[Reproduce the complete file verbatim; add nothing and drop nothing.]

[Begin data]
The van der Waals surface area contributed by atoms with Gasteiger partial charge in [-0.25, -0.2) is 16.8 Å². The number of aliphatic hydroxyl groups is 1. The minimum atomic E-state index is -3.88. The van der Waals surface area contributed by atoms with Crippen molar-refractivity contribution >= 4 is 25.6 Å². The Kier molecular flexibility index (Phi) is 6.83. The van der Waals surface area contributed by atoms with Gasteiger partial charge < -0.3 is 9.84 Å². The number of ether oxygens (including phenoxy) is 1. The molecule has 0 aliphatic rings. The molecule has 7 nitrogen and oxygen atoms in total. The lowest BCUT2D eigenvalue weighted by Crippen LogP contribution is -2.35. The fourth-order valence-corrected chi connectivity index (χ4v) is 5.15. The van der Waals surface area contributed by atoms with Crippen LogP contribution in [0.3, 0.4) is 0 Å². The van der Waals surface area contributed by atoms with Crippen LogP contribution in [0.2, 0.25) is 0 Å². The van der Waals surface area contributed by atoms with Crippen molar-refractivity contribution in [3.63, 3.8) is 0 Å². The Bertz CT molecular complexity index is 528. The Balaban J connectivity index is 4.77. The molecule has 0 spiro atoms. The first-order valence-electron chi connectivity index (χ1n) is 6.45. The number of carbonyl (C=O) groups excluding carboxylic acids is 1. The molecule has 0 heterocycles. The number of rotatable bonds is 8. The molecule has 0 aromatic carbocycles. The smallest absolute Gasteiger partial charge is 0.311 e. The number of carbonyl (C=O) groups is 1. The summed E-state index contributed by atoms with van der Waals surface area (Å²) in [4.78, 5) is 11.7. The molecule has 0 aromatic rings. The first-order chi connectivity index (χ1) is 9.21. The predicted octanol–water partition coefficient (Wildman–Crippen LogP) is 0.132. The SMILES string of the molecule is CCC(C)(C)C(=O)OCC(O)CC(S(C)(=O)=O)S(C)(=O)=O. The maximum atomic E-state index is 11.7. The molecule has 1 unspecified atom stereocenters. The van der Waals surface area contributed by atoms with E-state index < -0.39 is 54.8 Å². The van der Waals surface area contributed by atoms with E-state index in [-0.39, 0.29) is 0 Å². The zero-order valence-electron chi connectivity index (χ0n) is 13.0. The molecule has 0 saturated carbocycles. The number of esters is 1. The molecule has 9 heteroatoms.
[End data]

The van der Waals surface area contributed by atoms with Gasteiger partial charge in [-0.25, -0.2) is 16.8 Å². The number of aliphatic hydroxyl groups is 1. The minimum atomic E-state index is -3.88. The van der Waals surface area contributed by atoms with Crippen molar-refractivity contribution >= 4 is 25.6 Å². The Kier molecular flexibility index (Phi) is 6.83. The van der Waals surface area contributed by atoms with Gasteiger partial charge < -0.3 is 9.84 Å². The number of ether oxygens (including phenoxy) is 1. The molecule has 0 aliphatic rings. The molecule has 7 nitrogen and oxygen atoms in total. The lowest BCUT2D eigenvalue weighted by Crippen LogP contribution is -2.35. The fourth-order valence-corrected chi connectivity index (χ4v) is 5.15. The van der Waals surface area contributed by atoms with Crippen LogP contribution in [0.3, 0.4) is 0 Å². The van der Waals surface area contributed by atoms with Crippen LogP contribution in [0.2, 0.25) is 0 Å². The van der Waals surface area contributed by atoms with Crippen molar-refractivity contribution in [3.63, 3.8) is 0 Å². The Bertz CT molecular complexity index is 528. The Balaban J connectivity index is 4.77. The molecule has 0 spiro atoms. The first-order valence-electron chi connectivity index (χ1n) is 6.45. The number of carbonyl (C=O) groups excluding carboxylic acids is 1. The molecule has 0 heterocycles. The number of rotatable bonds is 8. The molecule has 0 aromatic carbocycles. The smallest absolute Gasteiger partial charge is 0.311 e. The number of carbonyl (C=O) groups is 1. The summed E-state index contributed by atoms with van der Waals surface area (Å²) in [4.78, 5) is 11.7. The molecule has 0 aromatic rings. The first-order chi connectivity index (χ1) is 9.21. The predicted octanol–water partition coefficient (Wildman–Crippen LogP) is 0.132. The SMILES string of the molecule is CCC(C)(C)C(=O)OCC(O)CC(S(C)(=O)=O)S(C)(=O)=O. The maximum atomic E-state index is 11.7. The molecule has 1 unspecified atom stereocenters. The van der Waals surface area contributed by atoms with E-state index < -0.39 is 54.8 Å². The van der Waals surface area contributed by atoms with E-state index in [-0.39, 0.29) is 0 Å². The zero-order valence-electron chi connectivity index (χ0n) is 13.0. The molecule has 0 saturated carbocycles. The number of esters is 1. The molecule has 9 heteroatoms.